When conflict rears its ugly head around the world, there is usually a call for the United States to “do something.” One option that is frequently mentioned is the no-fly zone. The United States and its allies enjoy a significant advantage over most potential adversaries in the air. No-fly zones, therefore, are attractive due to the perceived lower cost and risk when compared to other options. Despite this, setting up a no-fly zone is anything but a “no brainer.” Depending on the circumstances, there may be steep costs and unseen risks. This short primer is intended to introduce readers to the way no-fly zones really work.

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Russia’s Sale of the S-300 to Iran Will Shift Military Balance Across the Middle East

by Clint Hinote Monday, April 20, 2015
Belarusssian S-300 mobile missile launching systems drive through a military parade during celebrations marking Independence Day in Minsk July 3, 2013. (Vasily Fedosenko/Courtesy Reuters)

By Clint Hinote

It’s been widely reported that Russian President Vladimir Putin has decided to sell the Russian-made S-300 missile system to Iran. This sale has been planned for years, but it was put on hold in 2010 when the U.N. Security Council adopted Resolution 1929. Although this resolution did not specifically prohibit the sale of missile systems like the S-300, it did call for all states to “exercise vigilance and restraint” in supplying weapons to Iran. Since then, Russia has refrained from selling these weapons. Now Russia has changed its mind.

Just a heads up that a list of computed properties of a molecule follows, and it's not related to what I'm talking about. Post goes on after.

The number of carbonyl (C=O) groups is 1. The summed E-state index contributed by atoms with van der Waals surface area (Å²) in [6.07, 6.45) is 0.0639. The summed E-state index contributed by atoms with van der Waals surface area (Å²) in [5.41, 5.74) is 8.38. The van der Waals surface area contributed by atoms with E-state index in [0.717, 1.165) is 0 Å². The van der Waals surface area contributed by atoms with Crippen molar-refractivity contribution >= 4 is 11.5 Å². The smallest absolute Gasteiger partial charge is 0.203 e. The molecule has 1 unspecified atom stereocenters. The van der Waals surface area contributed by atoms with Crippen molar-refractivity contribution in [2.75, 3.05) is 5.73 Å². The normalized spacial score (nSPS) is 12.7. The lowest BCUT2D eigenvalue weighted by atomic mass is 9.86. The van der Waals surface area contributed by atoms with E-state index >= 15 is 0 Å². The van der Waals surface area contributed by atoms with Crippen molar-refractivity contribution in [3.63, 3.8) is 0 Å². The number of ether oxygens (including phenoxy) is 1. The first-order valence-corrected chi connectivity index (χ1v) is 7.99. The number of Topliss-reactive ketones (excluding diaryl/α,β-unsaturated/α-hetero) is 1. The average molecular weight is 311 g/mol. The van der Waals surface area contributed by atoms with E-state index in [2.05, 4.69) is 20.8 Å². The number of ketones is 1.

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It’s Time for the U.S. Military to Double Down in the Asia-Pacific

by Stephen E. Liszewski Tuesday, April 14, 2015
A Chinese People's Liberation Army (PLA) Navy personnel stands on the deck of the Chinese naval guided missile destroyer Haikou (171) during a welcome ceremony as it docks at the Ngong Shuen Chau Naval Base in Hong Kong April 30, 2012. (Tyrone Siu/Courtesy Reuters)

The Council on Foreign Relations’ newly released Council Special Report, Revising U.S. Grand Strategy Toward China, proposes a new approach to address the challenges and potential dangers posed by China’s economic, diplomatic and military expansion. The new, proactive approach from Ambassador Robert D. Blackwill and Dr. Ashley J. Tellis moves beyond old models based simply on integration and engagement. The military element of the recommended grand strategy calls for significant investment in “Capabilities and capacity specifically to defeat China’s emerging anti-access capabilities and permit successful U.S. power projection even against concerted opposition from Beijing.”

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Korea: Not a Shrimp Anymore

by Clint Hinote Thursday, March 26, 2015
South Korean honor guards perform before a joint commissioning ceremony for 6,478 new officers from the Army, Navy, Air Force and Marines at the military headquarters in Gyeryong March 12, 2015. (Kim Hong-Ji/Courtesy Reuters)

South Korea faces a great challenge, and it has a great opportunity. Its handling of a relatively obscure issue will provide great insight into its future in a vital and volatile area.